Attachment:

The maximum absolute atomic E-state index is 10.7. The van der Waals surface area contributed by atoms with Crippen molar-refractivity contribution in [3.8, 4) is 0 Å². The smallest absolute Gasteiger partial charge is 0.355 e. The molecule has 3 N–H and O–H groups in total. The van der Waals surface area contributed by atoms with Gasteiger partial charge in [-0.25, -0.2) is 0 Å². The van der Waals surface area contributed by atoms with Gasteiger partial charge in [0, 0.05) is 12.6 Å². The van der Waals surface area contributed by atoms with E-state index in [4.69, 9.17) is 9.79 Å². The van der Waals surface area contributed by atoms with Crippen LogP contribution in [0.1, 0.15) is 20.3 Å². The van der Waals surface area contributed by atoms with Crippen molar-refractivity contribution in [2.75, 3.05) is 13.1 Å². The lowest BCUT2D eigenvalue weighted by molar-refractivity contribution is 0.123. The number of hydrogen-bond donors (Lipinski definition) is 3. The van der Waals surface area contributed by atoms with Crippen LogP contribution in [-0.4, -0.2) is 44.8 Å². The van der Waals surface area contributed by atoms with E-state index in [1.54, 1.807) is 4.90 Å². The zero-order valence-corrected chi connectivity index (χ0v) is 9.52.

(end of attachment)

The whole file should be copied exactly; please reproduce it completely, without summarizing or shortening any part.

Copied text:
The maximum absolute atomic E-state index is 10.7. The van der Waals surface area contributed by atoms with Crippen molar-refractivity contribution in [3.8, 4) is 0 Å². The smallest absolute Gasteiger partial charge is 0.355 e. The molecule has 3 N–H and O–H groups in total. The van der Waals surface area contributed by atoms with Gasteiger partial charge in [-0.25, -0.2) is 0 Å². The van der Waals surface area contributed by atoms with Gasteiger partial charge in [0, 0.05) is 12.6 Å². The van der Waals surface area contributed by atoms with E-state index in [4.69, 9.17) is 9.79 Å². The van der Waals surface area contributed by atoms with Crippen LogP contribution in [0.1, 0.15) is 20.3 Å². The van der Waals surface area contributed by atoms with Crippen molar-refractivity contribution in [2.75, 3.05) is 13.1 Å². The lowest BCUT2D eigenvalue weighted by molar-refractivity contribution is 0.123. The number of hydrogen-bond donors (Lipinski definition) is 3. The van der Waals surface area contributed by atoms with Crippen LogP contribution in [-0.4, -0.2) is 44.8 Å². The van der Waals surface area contributed by atoms with E-state index in [1.54, 1.807) is 4.90 Å². The zero-order valence-corrected chi connectivity index (χ0v) is 9.52.